The baby formula company, a division of Nestle, did not have science to back up claims, the US government agency alleges
It is timeout for Gerber amid allegations that the company uses unproven allergy-prevention claims to sell one of its baby formulas.
The Federal Trade Commission (FTC), in a lawsuit filed last Wednesday, alleges that Gerber, a division of Nestle, deceptively advertises its Good Start Gentle baby formula as being able to prevent or reduce the risk of an infant developing allergies — even if mommy or daddy suffers allergies.
An Food and Drug Administration (FDA) decision allowed Gerber to make the narrow claim that Good Start Gentle can reduce the risk of one type of allergy, atopic dermatitis, also known as baby eczema. But that decision did not permit Gerber to make general allergy claims like the one in the ad pictured right, the FTC says.
“Parents trust Gerber to tell the truth about the health benefits of its formula, and the company’s ads failed to live up to that trust,” said Jessica Rich, director of the FTC’s Bureau of Consumer Protection. “Gerber didn’t have evidence to back up its claim that Good Start Gentle formula reduces the risk of babies developing their parents’ allergies.”
The FTC also took issue with a gold badge featured in some Gerber ads stating that Good Start Gentle is the “1st and Only” formula that “Meets FDA Qualified Health Claim.” The FTC said that was false advertising because the FDA only allowed Gerber to say the formula may lower the risk of developing the one allergy.
An enthusiastic Devendra Fadanvis, the new CM of Maharashtra, wants to introduce the Right to Service Act after receiving a ‘vision’ report from the chief secretary. The media is reporting this with equal enthusiasm. However, since 2006, there already is an Act of this kind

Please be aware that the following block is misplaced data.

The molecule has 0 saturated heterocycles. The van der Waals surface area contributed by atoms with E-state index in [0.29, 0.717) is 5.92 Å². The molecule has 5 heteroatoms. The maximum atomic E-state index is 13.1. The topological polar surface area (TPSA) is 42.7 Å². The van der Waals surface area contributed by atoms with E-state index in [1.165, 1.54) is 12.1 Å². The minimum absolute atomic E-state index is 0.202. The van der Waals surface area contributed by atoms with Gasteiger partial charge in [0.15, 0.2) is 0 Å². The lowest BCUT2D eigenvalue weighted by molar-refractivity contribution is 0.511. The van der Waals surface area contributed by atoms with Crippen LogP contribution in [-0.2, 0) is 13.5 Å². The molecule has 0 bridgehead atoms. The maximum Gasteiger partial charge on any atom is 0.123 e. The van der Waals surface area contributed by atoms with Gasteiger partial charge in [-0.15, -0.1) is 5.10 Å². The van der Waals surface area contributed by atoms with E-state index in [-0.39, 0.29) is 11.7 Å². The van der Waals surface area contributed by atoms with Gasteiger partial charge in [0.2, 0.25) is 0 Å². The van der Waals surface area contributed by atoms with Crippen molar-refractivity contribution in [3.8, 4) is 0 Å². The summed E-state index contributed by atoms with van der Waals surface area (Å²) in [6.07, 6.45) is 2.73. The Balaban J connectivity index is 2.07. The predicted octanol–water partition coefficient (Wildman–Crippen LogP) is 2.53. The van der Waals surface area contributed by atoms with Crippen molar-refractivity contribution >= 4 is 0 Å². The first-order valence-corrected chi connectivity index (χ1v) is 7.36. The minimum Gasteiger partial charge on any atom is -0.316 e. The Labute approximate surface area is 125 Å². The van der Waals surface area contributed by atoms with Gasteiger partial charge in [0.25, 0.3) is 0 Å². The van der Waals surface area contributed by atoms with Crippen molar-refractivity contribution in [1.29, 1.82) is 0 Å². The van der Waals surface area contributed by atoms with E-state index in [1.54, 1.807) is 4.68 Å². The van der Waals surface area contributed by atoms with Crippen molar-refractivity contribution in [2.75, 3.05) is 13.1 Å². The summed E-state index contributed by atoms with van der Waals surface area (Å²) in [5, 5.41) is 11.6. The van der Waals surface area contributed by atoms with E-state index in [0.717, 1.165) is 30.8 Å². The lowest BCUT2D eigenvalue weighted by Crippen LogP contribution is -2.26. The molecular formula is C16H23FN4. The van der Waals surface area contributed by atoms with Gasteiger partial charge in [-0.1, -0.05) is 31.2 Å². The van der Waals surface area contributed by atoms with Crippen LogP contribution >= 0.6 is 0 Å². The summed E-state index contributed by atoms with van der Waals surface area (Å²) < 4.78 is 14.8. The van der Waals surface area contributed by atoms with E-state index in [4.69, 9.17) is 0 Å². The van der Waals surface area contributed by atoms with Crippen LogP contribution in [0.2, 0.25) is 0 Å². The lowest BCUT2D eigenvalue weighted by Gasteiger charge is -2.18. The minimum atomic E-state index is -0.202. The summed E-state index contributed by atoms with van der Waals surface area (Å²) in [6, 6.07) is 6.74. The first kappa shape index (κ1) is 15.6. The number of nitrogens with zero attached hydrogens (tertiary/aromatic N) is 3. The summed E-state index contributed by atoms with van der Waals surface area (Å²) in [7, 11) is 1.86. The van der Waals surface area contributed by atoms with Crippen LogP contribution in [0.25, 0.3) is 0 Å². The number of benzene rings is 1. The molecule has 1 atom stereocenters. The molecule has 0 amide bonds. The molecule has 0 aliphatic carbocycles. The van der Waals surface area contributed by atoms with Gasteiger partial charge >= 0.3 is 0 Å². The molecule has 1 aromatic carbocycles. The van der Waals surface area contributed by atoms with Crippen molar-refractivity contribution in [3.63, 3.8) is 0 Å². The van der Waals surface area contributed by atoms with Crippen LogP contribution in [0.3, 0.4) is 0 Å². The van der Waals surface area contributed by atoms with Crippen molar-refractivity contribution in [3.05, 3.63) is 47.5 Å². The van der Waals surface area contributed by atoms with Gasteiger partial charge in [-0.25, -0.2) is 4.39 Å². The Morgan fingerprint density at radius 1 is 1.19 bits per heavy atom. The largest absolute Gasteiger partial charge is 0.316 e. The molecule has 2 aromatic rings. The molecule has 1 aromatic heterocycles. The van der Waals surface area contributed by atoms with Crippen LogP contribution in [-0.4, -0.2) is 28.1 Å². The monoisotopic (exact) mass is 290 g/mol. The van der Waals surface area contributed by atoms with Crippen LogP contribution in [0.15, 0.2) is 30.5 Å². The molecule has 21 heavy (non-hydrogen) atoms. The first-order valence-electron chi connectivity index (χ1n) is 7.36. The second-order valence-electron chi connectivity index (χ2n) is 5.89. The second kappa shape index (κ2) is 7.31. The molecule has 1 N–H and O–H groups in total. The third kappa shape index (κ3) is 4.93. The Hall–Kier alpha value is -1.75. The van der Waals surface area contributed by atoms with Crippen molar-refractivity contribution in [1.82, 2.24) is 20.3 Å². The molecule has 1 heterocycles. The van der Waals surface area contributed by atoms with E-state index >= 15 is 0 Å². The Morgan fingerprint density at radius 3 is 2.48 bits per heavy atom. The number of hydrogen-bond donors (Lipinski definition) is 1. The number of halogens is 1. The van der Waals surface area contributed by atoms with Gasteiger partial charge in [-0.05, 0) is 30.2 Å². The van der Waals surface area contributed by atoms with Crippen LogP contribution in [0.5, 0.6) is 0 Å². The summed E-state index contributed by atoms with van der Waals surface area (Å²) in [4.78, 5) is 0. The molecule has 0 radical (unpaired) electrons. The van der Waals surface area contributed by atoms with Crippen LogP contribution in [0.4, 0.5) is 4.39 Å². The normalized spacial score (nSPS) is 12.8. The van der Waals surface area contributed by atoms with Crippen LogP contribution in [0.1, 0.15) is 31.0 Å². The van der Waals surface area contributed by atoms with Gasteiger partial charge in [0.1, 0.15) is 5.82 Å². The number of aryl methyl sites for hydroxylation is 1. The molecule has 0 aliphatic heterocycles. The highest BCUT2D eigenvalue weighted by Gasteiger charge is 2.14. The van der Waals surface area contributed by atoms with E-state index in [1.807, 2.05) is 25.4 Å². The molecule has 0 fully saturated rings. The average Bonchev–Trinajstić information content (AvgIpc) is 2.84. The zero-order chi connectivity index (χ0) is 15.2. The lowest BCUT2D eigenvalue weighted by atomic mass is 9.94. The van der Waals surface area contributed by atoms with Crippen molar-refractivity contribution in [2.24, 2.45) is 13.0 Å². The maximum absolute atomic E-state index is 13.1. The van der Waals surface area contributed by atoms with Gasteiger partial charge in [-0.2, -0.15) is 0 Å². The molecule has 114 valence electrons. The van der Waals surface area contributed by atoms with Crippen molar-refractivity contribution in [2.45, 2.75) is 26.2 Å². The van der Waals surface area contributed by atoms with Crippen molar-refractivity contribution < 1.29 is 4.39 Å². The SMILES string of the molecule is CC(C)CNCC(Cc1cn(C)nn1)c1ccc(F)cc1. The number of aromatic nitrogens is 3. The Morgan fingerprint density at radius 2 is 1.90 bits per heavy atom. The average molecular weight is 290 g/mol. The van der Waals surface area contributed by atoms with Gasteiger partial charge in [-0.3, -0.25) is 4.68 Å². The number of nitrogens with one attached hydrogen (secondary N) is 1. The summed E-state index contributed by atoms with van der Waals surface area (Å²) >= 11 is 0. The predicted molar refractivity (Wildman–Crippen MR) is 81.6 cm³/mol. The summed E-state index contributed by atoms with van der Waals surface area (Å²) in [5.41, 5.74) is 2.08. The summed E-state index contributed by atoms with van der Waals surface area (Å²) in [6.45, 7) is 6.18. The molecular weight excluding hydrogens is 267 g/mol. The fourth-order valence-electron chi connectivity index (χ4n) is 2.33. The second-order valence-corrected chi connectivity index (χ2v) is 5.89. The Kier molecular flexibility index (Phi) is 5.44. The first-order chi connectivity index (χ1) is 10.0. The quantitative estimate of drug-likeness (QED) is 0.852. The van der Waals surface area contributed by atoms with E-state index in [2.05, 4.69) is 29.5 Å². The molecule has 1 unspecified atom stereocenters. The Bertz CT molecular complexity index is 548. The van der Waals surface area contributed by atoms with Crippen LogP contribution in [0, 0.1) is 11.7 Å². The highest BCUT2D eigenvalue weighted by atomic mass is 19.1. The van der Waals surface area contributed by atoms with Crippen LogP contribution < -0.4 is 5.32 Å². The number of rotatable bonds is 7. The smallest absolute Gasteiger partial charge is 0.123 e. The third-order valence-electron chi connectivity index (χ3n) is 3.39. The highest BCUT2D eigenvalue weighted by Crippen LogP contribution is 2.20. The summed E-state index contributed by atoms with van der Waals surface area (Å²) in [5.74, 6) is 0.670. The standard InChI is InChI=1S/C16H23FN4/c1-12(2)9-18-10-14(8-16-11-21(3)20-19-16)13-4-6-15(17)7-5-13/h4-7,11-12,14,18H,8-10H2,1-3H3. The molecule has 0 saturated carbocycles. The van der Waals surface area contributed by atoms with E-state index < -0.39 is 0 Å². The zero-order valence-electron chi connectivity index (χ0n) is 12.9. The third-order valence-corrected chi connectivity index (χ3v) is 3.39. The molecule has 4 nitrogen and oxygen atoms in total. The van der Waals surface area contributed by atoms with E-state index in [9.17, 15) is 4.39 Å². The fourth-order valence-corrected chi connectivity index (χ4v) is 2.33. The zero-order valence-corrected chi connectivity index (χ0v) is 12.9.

Devendra Fadnavis, the new Chief Minister of Maharashtra, during his maiden press conference, talked about bringing in a Right to Service Act (RS Act) for empowering the citizens. However, what he may have missed is the same Act already exists in the state and Maharashtra government just has to make it active by updating the Citizen’s Charter for every department and ministry. In May 2014, Shailesh Gandhi, former Central Information Commissioner and Right to Information (RTI) activist, even conducted a seminar at Moneylife Foundation on using Right to Service Act effectively.
Quoting the new Chief Minister of Maharashtra, media reports say, “People are fed up of the absence of legal recourse in the numerous instances of ineffectual services that they are forced to endure. I have asked each department to come up with a vision report to make legal options available to people. The Chief Secretary will submit his report within a month. We will introduce the Right to Service Act after the report is submitted.”
There is already such an Act. The RS Act or Transfers & Delays Act, as it is popularly known, was passed by the previous Congress-Nationalist Congress Party (NCP) government under the name of “Government Servants Regulation of Transfers and Prevention of Delay in Discharge of Official Duties Act, 2006”. The law was passed in 2006 and its relevant rules came into existence in November 2013. However, the Congress-NCP government preferred not to “implement” the Act by updating the Citizen’s Charter and so it remained hidden from the public. In order to bring this Act to light, Moneylife foundation held a seminar “Make the Government Work for you” on 23 May 2014 with Mr Gandhi.